Do cats have night vision? What do cats see in the dark compared to humans? Why do my cat’s eyes glow? Do cats prefer the dark? Many questions surrounding the question of what cats can see in the dark have circulated around the internet for years. Although cats have spectacular vision in low light situations, it is a myth that cats have complete night vision. In this piece, we dive into how a cat’s vision is different from a human’s vision, why cats eyes glow, and how exactly their eyes help guide them into the night.
Cat Vision vs. Human Vision
In the eye, the pupil controls how much light passes through the eye. When there is a lot of light, the pupil shrinks. When light is scarce, the pupil dilates. Like humans, cats’ eyes function the same, but much better. Because cat pupils are thin-slitted and vertical, and can also expand much wider than humans’ eyes, they have much better vision at night. In fact, a cat’s pupils can expand up to 135 times its size whereas humans’ pupils can only only dilate 15 times!
Additionally, there are two types of photoreceptors in your eyes: rods and cones. Rods pick up light, while cones interpret colors. These cells then produce impulses that travel to the brain where they are deciphered into the images we see. Compared to humans, cats have 6-8.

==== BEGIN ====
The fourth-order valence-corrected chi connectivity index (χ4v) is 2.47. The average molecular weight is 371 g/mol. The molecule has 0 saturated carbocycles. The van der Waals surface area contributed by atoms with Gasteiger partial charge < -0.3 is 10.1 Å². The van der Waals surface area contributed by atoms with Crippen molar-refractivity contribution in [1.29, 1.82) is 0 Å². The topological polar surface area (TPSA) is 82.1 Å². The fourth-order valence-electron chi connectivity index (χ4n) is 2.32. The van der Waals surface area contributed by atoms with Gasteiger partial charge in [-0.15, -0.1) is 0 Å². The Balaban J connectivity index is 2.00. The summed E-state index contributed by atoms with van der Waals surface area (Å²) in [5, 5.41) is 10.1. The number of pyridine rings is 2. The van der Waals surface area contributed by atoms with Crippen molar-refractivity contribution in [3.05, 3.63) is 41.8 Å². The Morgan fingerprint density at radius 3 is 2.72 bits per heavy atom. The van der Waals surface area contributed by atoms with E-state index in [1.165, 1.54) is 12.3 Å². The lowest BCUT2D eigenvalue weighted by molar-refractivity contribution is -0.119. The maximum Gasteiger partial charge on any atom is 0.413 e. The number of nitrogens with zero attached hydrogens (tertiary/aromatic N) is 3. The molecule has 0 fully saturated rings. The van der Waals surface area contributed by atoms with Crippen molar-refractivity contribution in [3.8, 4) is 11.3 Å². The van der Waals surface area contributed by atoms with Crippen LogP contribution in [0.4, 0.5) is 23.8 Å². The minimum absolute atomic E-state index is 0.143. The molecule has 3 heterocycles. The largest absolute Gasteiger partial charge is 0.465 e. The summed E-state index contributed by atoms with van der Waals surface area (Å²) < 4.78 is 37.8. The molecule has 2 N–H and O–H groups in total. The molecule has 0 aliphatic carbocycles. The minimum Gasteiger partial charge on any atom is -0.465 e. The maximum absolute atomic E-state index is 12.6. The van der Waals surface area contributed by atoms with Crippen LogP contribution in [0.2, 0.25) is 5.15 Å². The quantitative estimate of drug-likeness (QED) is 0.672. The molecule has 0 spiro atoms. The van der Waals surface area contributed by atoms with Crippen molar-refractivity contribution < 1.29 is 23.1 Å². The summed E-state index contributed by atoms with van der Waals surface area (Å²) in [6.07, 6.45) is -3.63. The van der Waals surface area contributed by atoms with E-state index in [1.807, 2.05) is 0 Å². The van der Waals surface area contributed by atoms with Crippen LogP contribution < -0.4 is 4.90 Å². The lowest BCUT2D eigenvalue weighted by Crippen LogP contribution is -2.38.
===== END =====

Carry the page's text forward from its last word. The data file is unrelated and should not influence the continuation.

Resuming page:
Glowing Cat Eyes
Another cool aspect as to how cats can see in the dark is the ability for their eyes to ‘glow’ at night. Behind your cat’s eyes are specialized cells, called the tapetum lucidum. These cells reflect light back to receptors – therefore emitting a glow from the eye in the process.
As humans, we do not have a tapetum lucidum because we are not nocturnal. Though many think that humans have the same ability as seen in photos, when our eyes appear red. Instead, it’s a reflection of the camera’s flash off the red blood cells of the choroid, which is a vascular layer behind the retina.
What Colors Can Cats See?
Commonly misunderstood, cats can not see the entire spectrum of color that humans can, they still see colors in the blue-violet and greenish-yellow ranges. Additionally, the colors that they may be seeing will not be the “true,” vibrant color that humans perceive. Cats and humans have other visual differences besides color perception. Cats are more nearsighted than we are. When looking at an object from the same distance, the object may appear crisp to us, but blurry and dim to our cats. For example, if a human is looking at a blue book that is 100 feet away, the book would be seen normally. From the cat’s perspective, they would just see a blurry object.
So, can cats see in the dark? Hopefully now you know the answer! Combined with your human visual abilities and your cat’s, you and your cat make the perfect team at night.
Related reading: How To Care For A Blind Cat